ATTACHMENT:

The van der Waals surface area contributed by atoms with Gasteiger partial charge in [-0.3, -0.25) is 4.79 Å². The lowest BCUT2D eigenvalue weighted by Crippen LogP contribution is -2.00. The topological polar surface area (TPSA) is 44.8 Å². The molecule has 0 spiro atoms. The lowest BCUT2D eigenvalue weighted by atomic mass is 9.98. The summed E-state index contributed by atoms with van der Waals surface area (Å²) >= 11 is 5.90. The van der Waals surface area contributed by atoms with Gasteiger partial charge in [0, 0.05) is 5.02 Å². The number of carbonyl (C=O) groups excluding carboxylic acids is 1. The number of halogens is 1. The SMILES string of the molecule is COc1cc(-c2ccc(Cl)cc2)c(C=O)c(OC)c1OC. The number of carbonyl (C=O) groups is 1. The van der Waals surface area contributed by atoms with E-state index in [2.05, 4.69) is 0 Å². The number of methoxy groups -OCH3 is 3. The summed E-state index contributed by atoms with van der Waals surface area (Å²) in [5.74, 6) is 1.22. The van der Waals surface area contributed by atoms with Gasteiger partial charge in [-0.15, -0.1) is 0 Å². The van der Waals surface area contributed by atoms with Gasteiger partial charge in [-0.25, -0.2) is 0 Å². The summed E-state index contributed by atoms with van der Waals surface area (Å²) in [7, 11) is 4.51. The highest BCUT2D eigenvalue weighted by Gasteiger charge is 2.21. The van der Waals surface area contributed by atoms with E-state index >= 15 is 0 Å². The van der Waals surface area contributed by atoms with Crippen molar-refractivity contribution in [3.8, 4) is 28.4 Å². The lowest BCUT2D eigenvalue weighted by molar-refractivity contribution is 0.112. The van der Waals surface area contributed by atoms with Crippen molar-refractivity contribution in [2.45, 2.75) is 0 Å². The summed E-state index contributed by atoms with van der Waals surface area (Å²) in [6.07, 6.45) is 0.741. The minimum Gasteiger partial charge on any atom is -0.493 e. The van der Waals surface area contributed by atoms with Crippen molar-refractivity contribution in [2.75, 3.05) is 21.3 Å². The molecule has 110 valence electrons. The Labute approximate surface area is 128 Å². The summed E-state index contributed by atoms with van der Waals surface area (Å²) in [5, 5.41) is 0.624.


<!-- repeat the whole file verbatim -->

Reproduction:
The van der Waals surface area contributed by atoms with Gasteiger partial charge in [-0.3, -0.25) is 4.79 Å². The lowest BCUT2D eigenvalue weighted by Crippen LogP contribution is -2.00. The topological polar surface area (TPSA) is 44.8 Å². The molecule has 0 spiro atoms. The lowest BCUT2D eigenvalue weighted by atomic mass is 9.98. The summed E-state index contributed by atoms with van der Waals surface area (Å²) >= 11 is 5.90. The van der Waals surface area contributed by atoms with Gasteiger partial charge in [0, 0.05) is 5.02 Å². The number of carbonyl (C=O) groups excluding carboxylic acids is 1. The number of halogens is 1. The SMILES string of the molecule is COc1cc(-c2ccc(Cl)cc2)c(C=O)c(OC)c1OC. The number of carbonyl (C=O) groups is 1. The van der Waals surface area contributed by atoms with E-state index in [2.05, 4.69) is 0 Å². The number of methoxy groups -OCH3 is 3. The summed E-state index contributed by atoms with van der Waals surface area (Å²) in [5.74, 6) is 1.22. The van der Waals surface area contributed by atoms with Gasteiger partial charge in [-0.15, -0.1) is 0 Å². The van der Waals surface area contributed by atoms with Gasteiger partial charge in [-0.25, -0.2) is 0 Å². The summed E-state index contributed by atoms with van der Waals surface area (Å²) in [7, 11) is 4.51. The highest BCUT2D eigenvalue weighted by Gasteiger charge is 2.21. The van der Waals surface area contributed by atoms with E-state index >= 15 is 0 Å². The van der Waals surface area contributed by atoms with Crippen molar-refractivity contribution in [3.8, 4) is 28.4 Å². The lowest BCUT2D eigenvalue weighted by molar-refractivity contribution is 0.112. The van der Waals surface area contributed by atoms with Crippen molar-refractivity contribution in [2.45, 2.75) is 0 Å². The summed E-state index contributed by atoms with van der Waals surface area (Å²) in [6.07, 6.45) is 0.741. The minimum Gasteiger partial charge on any atom is -0.493 e. The van der Waals surface area contributed by atoms with Crippen molar-refractivity contribution in [2.75, 3.05) is 21.3 Å². The molecule has 110 valence electrons. The Labute approximate surface area is 128 Å². The summed E-state index contributed by atoms with van der Waals surface area (Å²) in [5, 5.41) is 0.624.